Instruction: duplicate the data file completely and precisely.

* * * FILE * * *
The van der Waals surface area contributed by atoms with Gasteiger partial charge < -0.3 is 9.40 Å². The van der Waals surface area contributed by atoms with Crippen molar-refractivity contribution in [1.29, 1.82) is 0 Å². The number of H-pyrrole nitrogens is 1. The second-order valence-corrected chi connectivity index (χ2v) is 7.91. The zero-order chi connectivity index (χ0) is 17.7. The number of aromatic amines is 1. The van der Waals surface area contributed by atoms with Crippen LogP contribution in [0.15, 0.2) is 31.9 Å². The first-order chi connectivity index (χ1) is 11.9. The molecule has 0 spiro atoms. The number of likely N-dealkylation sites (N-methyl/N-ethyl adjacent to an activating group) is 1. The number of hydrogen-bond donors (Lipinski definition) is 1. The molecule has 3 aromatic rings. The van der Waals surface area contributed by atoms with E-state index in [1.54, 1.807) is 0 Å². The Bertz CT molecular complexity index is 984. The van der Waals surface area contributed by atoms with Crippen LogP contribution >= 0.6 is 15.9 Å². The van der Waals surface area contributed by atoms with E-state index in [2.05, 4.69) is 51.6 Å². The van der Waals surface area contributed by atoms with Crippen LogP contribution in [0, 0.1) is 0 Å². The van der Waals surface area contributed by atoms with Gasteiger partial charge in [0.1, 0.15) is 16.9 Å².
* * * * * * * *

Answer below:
The van der Waals surface area contributed by atoms with Gasteiger partial charge < -0.3 is 9.40 Å². The van der Waals surface area contributed by atoms with Crippen molar-refractivity contribution in [1.29, 1.82) is 0 Å². The number of H-pyrrole nitrogens is 1. The second-order valence-corrected chi connectivity index (χ2v) is 7.91. The zero-order chi connectivity index (χ0) is 17.7. The number of aromatic amines is 1. The van der Waals surface area contributed by atoms with Crippen LogP contribution in [0.15, 0.2) is 31.9 Å². The first-order chi connectivity index (χ1) is 11.9. The molecule has 0 spiro atoms. The number of likely N-dealkylation sites (N-methyl/N-ethyl adjacent to an activating group) is 1. The number of hydrogen-bond donors (Lipinski definition) is 1. The molecule has 3 aromatic rings. The van der Waals surface area contributed by atoms with E-state index in [1.54, 1.807) is 0 Å². The Bertz CT molecular complexity index is 984. The van der Waals surface area contributed by atoms with Crippen LogP contribution >= 0.6 is 15.9 Å². The van der Waals surface area contributed by atoms with E-state index in [2.05, 4.69) is 51.6 Å². The van der Waals surface area contributed by atoms with Crippen LogP contribution in [0, 0.1) is 0 Å². The van der Waals surface area contributed by atoms with Gasteiger partial charge in [0.1, 0.15) is 16.9 Å².